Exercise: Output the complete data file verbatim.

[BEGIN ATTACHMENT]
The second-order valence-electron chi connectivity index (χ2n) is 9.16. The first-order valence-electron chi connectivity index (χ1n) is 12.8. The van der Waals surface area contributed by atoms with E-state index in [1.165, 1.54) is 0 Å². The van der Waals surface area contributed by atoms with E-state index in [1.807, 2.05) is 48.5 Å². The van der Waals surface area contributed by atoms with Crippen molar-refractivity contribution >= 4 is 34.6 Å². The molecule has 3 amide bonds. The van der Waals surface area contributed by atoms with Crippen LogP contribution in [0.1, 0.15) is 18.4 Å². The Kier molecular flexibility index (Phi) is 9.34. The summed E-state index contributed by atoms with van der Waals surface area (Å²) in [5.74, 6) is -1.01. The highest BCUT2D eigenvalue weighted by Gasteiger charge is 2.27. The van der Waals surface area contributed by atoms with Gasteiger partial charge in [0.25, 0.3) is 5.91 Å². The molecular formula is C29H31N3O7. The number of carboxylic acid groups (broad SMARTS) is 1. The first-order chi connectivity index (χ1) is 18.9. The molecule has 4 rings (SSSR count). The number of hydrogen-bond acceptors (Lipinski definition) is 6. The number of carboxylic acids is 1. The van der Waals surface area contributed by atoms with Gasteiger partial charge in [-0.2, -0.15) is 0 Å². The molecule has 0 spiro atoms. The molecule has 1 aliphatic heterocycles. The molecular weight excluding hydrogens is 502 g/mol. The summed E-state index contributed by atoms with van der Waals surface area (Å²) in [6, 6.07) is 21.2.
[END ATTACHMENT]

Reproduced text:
The second-order valence-electron chi connectivity index (χ2n) is 9.16. The first-order valence-electron chi connectivity index (χ1n) is 12.8. The van der Waals surface area contributed by atoms with E-state index in [1.165, 1.54) is 0 Å². The van der Waals surface area contributed by atoms with E-state index in [1.807, 2.05) is 48.5 Å². The van der Waals surface area contributed by atoms with Crippen molar-refractivity contribution >= 4 is 34.6 Å². The molecule has 3 amide bonds. The van der Waals surface area contributed by atoms with Crippen LogP contribution in [0.1, 0.15) is 18.4 Å². The Kier molecular flexibility index (Phi) is 9.34. The summed E-state index contributed by atoms with van der Waals surface area (Å²) in [5.74, 6) is -1.01. The highest BCUT2D eigenvalue weighted by Gasteiger charge is 2.27. The van der Waals surface area contributed by atoms with Gasteiger partial charge in [0.25, 0.3) is 5.91 Å². The molecular formula is C29H31N3O7. The number of carboxylic acid groups (broad SMARTS) is 1. The first-order chi connectivity index (χ1) is 18.9. The molecule has 4 rings (SSSR count). The number of hydrogen-bond acceptors (Lipinski definition) is 6. The number of carboxylic acids is 1. The van der Waals surface area contributed by atoms with Gasteiger partial charge in [-0.2, -0.15) is 0 Å². The molecule has 0 spiro atoms. The molecule has 1 aliphatic heterocycles. The molecular weight excluding hydrogens is 502 g/mol. The summed E-state index contributed by atoms with van der Waals surface area (Å²) in [6, 6.07) is 21.2.